"We sincerely believe that the ability to promote tissue restoration in humans is not only possible; it will in fact be a reality some day. By working as a team and capitalizing on our collective expertise and experience, we're in a better position to succeed at unlocking the regenerative potential of mammals than would be possible working in the silos of our individual labs," said Dr. Badylak. The investigators believe their goal is attainable due to a convergence of recent discoveries made in their labs as well as at other institutions in the areas of stem cell research, extracellular matrix biochemistry and the regulation of gene expression.

To some extent, humans already have the capacity for regeneration. For instance, certain cells, such as liver cells and red blood cells, can self-renew; and during embryonic development, mammals and birds can regenerate such diverse tissues and structures as their skin and spinal cord. However, humans can't perform the same trick of regrowing a severed limb like salamanders or newts can. That is because in humans the cells that respond to the site of injury form scar tissue, whereas in salamanders the responding cells are genetically programmed to become the cell types of the lost structure, with full limb growth complete by two months.

When a salamander loses a limb, the wound sends out molecular signals that prompt surrounding tissue to begin production of new progenitor cells, also referred to as precursor cells. These progenitor cells continue to divide and form a large pool of cells at the wound site, called a blastema, that will later specialize and mature to help form the bone, muscle, cartilage, nerves and skin of the regenerated limb.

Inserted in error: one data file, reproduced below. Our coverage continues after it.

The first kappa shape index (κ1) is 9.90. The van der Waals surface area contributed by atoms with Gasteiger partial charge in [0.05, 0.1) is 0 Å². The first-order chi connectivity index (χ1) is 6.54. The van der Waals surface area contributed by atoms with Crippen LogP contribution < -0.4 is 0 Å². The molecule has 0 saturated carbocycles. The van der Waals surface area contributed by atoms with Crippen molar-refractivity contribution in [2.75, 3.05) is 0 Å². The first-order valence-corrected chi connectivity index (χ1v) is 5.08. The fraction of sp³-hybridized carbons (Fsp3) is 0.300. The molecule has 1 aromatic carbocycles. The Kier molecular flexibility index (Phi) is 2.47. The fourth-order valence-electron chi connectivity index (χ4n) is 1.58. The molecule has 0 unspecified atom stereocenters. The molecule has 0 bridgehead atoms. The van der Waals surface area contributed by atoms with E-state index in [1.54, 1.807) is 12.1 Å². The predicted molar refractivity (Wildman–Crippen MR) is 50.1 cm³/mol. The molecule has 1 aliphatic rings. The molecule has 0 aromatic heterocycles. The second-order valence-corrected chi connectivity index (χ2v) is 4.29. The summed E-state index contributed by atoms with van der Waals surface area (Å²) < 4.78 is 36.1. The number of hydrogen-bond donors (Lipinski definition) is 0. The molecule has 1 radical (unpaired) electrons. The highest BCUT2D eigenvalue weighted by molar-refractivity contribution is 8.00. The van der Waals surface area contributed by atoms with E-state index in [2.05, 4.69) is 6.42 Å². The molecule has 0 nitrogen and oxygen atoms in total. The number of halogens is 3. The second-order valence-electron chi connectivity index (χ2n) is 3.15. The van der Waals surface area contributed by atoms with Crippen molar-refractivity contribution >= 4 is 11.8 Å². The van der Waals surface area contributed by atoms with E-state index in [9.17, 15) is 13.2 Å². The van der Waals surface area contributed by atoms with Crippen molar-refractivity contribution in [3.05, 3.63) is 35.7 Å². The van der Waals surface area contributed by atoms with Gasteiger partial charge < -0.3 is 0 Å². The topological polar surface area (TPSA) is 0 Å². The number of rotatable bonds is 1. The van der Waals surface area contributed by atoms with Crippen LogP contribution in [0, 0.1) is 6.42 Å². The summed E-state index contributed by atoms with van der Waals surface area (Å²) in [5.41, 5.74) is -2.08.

Although most mammals cannot restore tissue efficiently, a certain type of mouse, known as the MRL mouse, has enhanced regenerative capabilities. The MRL mouse can regenerate a portion of the ear as well as its heart tissue following injury.

The researchers aim to prove that mammals can form the required progenitor cells for regeneration just as a salamander does. By studying salamanders and MRL mice, the researchers hope to identify the specific types of cells, molecular signals, genes and cellular scaffolding required for regenerative cell growth. In essence, they seek as comprehensive an understanding as possible of the mechanisms and processes -- to obtain the blueprint for regenerative growth.

With such information in hand, the researchers will turn their attention to studies using another mouse model incapable of tissue restoration -- a model more representative of mammals, including humans. Specifically, they will attempt to orchestrate the formation of a blastema in response to an injury at the site where nature would normally direct the accumulation of scar tissue.

"If we succeed in being able to produce a regenerative response in a nonregenerative mammal, we will have overcome a major hurdle. Our next step would be to see, if following blastema formation, a functionally normal limb or digit develops. If we can achieve full restoration of function in a mouse or other mammal, it would seem feasible that we would be able to learn from this process and enhance the capacity for more efficient tissue restoration and wound healing in humans," commented Dr. Badylak.

The $3.7 million DARPA grant supports the project for one year. The agency could provide additional funding for up to three more years.



The opinions expressed here are the views of the writer and do not necessarily reflect the views and opinions of News Medical.